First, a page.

Why BI is not [always] like Theoretical Physics

Having hopefully supported these points, I’ll move on to the second thing that I mentioned reading; a BI-related blog also referencing Theoretical Physics. I am not going to name the author, mention where I read their piece, state what the title was, or even cite the precise area of Physics they referred to. If you are really that interested, I’m sure that the nice people at Google can help to assuage your curiosity. With that out of the way, what were the concerns that reading this piece raised in my mind?

Well first of all, from the above discussion (and indeed the general tone of this blog), you might think that such an article would be right up my street. Sadly I came away feeling that the connection made was, tenuous at best, rather unhelpful (it didn’t really tell you anything about Business Intelligence) and also exhibited a lack of anything bar a superficial understanding of the scientific theory involved.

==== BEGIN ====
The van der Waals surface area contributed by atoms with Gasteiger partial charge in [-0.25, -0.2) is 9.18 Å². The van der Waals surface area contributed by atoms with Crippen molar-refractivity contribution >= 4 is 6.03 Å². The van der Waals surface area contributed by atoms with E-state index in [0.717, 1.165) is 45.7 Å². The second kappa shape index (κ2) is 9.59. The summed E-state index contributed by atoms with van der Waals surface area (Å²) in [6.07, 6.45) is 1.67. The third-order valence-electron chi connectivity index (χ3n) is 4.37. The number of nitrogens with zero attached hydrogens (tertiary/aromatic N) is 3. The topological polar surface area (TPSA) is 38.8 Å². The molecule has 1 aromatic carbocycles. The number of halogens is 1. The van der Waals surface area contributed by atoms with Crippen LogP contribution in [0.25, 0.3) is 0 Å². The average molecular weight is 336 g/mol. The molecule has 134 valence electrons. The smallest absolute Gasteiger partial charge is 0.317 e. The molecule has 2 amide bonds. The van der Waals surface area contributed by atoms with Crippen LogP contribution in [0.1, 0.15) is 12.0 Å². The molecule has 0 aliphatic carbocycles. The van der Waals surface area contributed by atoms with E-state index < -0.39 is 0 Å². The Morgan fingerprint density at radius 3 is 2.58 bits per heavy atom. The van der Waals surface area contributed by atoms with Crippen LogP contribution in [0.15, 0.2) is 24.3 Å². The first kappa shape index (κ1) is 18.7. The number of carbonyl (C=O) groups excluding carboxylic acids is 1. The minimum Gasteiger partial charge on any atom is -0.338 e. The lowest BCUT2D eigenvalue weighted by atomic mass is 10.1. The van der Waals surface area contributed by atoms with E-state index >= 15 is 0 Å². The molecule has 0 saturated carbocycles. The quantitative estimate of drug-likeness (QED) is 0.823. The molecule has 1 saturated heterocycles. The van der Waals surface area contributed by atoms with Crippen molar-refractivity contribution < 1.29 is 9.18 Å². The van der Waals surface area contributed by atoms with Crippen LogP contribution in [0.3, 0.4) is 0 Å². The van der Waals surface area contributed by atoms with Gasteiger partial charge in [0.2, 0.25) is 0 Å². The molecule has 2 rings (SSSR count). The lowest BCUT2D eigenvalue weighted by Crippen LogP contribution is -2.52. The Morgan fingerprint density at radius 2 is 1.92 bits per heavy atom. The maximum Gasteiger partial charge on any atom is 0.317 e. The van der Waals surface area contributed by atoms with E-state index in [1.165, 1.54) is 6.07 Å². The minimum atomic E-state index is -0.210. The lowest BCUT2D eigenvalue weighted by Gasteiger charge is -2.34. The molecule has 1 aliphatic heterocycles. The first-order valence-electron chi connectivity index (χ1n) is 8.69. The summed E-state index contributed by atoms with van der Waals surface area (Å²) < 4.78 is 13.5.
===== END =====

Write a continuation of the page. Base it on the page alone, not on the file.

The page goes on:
The analogy had been drawn based on a single word which is used in both some emerging (but as yet unvalidated) hypotheses in Theoretical Physics and in Business Intelligence. While, just like the 2D projection of a 4D shape, there are some elements in common between the two, there are some fundamental differences. This is a general problem in Science and Mathematics, everyday words are used because they have some connection with the concept in hand, but this does not always imply as close a relationship as the casual reader might infer. Some examples:

1. In Pure Mathematics, the members of a group may be associative, but this doesn’t mean that they tend to hang out together.